Ilya Shapiro Previously Said Sonia Sotomayor Supreme Court Pick Was 'Not Based on Merit'

The dean of Georgetown University Law Center on Thursday criticized an incoming faculty member over his social media posts that questioned President Joe Biden's promise to nominate a Black woman to the U.S. Supreme Court.

Ilya Shapiro, currently the vice president and director of the Robert A. Levy Center for Constitutional Studies at the Cato Institute, is due to begin as executive director of the Georgetown Center for the Constitution on February 1.

He came under fire on Wednesday over his remarks on the president's potential pick for the Supreme Court, as news broke that U.S. Supreme Court Justice Stephen Breyer is retiring at the end of his current term.

Shapiro also previously decried former President Barack Obama's U.S. Supreme Court pick, Sonia Sotomayor, suggesting that she would not have been chosen if it weren't for her race.

"Objectively best pick for Biden is Sri Srinivasan, who is solid prog & v smart. Even has identify politics benefit of being first Asian (Indian) American," Shapiro wrote on Twitter Wednesday.

But Srinivasan "doesn't fit into latest intersectional hierarchy so we'll get [a] lesser black woman," he wrote.

The tweet has since been deleted.

In another now-deleted tweet, Shapiro said that because president has promised to nominate a Black woman to the U.S. Supreme Court, "his nominee will always have an asterisk attached."

"Fitting that the Court takes up affirmative action next term," he wrote.

Georgetown University Law Center's dean, Bill Treanor, addressed Shapiro's remarks in a statement to

"The tweets' suggestion that the best Supreme Court nominee could not be a Black woman and their use of demeaning language are appalling," Treanor said Thursday. "The tweets are at odds with everything we stand for at Georgetown Law and are damaging to the culture of equity and inclusion that Georgetown Law is building every day."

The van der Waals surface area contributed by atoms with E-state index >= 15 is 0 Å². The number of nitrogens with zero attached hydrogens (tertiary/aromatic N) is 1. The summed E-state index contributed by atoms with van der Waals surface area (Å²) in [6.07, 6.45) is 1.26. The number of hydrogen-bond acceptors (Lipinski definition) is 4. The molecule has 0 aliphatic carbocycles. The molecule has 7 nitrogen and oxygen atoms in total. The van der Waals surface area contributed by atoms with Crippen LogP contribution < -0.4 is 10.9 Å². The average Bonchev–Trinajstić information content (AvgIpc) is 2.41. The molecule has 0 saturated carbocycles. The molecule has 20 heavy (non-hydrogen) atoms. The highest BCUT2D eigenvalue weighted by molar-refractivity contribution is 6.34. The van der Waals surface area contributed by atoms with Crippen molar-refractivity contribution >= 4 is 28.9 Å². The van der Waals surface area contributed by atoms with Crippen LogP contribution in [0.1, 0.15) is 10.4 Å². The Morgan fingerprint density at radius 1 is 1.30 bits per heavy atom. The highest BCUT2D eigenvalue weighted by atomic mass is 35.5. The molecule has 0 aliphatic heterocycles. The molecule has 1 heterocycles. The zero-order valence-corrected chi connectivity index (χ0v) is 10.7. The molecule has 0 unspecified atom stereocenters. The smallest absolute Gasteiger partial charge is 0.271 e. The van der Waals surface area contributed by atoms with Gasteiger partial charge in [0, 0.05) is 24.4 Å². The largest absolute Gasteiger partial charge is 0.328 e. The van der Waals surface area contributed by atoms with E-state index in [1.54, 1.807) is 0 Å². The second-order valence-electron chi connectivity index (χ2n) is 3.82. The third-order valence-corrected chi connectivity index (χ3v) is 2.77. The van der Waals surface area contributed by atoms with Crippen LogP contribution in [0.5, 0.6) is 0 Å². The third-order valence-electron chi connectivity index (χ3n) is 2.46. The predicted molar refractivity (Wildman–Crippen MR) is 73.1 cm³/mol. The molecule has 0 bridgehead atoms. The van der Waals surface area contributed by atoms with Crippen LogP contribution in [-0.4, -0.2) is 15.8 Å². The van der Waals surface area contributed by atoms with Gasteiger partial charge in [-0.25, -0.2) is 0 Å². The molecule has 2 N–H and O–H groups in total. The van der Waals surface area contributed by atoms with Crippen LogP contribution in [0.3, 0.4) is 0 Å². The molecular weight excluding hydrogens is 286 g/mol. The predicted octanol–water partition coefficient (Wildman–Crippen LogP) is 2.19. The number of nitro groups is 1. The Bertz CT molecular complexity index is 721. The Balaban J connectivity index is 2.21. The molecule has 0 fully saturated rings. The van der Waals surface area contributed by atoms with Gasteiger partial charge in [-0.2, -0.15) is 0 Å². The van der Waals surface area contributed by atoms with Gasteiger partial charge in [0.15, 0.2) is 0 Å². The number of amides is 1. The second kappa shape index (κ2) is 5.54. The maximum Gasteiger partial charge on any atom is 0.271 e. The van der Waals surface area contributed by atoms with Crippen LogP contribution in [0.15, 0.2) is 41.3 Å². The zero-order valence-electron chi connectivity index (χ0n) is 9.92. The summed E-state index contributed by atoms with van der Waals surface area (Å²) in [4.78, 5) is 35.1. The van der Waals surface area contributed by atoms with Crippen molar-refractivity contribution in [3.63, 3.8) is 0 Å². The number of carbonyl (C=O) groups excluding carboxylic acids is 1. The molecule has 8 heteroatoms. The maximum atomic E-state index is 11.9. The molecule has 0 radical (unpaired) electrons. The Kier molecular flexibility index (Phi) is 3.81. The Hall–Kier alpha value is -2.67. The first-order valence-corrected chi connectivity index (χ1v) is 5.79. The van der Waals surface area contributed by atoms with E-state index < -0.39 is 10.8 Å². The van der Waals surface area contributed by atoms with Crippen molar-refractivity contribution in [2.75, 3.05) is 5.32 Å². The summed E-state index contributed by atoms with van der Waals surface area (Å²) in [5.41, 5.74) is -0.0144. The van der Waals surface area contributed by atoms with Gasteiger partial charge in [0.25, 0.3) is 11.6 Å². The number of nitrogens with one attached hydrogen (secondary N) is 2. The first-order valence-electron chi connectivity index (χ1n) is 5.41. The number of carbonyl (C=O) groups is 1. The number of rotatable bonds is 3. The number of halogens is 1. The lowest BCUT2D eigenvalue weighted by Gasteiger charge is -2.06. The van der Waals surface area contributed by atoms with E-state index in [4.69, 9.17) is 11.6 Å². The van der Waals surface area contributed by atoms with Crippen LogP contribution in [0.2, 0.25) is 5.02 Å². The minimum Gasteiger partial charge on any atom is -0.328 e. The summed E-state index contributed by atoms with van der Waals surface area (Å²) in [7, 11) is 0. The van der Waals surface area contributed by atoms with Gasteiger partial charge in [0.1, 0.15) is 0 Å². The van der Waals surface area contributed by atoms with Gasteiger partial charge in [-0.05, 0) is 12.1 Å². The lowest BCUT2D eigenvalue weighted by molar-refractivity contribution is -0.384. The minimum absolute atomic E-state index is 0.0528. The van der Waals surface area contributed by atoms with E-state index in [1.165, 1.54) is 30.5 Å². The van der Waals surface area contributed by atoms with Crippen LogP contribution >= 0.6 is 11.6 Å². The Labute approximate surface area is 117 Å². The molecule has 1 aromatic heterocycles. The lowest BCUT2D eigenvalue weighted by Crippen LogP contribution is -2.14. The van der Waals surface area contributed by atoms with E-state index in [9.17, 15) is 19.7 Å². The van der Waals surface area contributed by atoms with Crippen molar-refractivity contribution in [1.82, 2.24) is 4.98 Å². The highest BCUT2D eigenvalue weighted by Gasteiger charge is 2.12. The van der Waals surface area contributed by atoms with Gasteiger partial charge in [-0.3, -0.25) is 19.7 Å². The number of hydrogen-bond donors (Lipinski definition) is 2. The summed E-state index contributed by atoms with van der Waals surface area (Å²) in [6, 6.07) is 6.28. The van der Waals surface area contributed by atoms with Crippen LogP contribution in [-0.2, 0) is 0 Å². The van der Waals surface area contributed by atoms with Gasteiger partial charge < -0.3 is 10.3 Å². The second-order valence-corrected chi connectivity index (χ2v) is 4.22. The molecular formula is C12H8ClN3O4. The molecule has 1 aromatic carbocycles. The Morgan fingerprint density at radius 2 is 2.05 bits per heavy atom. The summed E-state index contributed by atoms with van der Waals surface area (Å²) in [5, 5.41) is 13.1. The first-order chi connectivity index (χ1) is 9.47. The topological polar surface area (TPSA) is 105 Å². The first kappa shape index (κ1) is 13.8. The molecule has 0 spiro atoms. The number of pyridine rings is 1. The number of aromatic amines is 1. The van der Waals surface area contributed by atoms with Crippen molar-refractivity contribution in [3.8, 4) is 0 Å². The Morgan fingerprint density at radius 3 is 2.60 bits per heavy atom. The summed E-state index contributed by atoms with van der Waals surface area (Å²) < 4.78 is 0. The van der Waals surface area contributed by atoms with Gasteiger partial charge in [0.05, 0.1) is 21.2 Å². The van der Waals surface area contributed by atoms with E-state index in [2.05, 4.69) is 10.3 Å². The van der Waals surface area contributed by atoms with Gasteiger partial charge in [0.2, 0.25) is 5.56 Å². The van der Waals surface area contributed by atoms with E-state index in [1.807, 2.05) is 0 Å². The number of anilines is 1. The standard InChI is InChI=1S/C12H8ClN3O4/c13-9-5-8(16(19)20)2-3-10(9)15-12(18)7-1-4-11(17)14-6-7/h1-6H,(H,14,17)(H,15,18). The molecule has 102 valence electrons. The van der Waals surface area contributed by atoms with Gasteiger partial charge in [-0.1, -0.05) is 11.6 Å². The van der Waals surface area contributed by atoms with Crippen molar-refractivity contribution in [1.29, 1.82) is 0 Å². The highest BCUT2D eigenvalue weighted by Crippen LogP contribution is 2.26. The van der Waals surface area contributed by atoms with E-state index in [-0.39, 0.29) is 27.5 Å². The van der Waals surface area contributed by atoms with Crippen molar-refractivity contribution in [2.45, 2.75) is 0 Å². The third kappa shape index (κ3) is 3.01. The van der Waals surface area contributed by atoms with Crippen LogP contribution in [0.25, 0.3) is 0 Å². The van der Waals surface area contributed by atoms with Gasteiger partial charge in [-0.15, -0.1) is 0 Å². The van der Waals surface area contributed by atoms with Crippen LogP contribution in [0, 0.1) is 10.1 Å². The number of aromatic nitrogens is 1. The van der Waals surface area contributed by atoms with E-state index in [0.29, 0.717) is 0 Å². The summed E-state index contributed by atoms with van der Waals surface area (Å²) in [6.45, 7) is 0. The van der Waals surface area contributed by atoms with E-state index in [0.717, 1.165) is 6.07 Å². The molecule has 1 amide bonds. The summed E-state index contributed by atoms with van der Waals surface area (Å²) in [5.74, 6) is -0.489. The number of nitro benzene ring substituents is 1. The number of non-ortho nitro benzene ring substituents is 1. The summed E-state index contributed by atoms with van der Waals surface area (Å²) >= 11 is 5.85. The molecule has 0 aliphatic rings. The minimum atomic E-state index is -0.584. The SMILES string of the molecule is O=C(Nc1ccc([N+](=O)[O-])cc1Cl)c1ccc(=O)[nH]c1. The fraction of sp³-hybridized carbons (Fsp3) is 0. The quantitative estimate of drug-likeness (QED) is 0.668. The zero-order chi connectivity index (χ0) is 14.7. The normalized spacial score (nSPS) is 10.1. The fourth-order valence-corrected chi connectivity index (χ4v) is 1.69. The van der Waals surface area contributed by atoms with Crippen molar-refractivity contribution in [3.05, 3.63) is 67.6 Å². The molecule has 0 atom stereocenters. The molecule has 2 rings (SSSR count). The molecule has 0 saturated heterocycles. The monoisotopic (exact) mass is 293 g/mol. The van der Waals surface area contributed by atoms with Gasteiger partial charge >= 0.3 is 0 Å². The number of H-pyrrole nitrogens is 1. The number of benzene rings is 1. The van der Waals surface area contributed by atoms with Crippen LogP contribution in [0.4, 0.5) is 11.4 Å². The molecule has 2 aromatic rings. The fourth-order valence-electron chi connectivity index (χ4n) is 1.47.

Shapiro has since apologized for his remarks. "I apologize. I meant no offense, but it was an inartful tweet. I have taken it down," he wrote on Twitter.

It's not the first time Shapiro has made controversial remarks about a High Court nomination.

"In picking Sonia Sotomayor, President Obama has confirmed that identity politics matter to him more than merit," he wrote in a CNN column titled "Sotomayor pick not based on merit" in 2009.

He suggested that her race was why she was considered.

"While Judge Sotomayor exemplifies the American Dream, she would not have even been on the short list if she were not Hispanic," he wrote.

"She is not one of the leading lights of the federal judiciary, and far less qualified for a seat on the Supreme Court than Judges Diane Wood and Merrick Garland or Solicitor General Elena Kagan."

Newsweek has reached out to Georgetown University Law Center for additional comment.

Ilya Shapiro and Sonia Sotomayor
Ilya Shapiro previously said former President Barack Obama's SCOTUS pick Sonia Sotomayor Supreme was not "based on merit." Cato Institute / Erin Schaff-Pool/Getty Images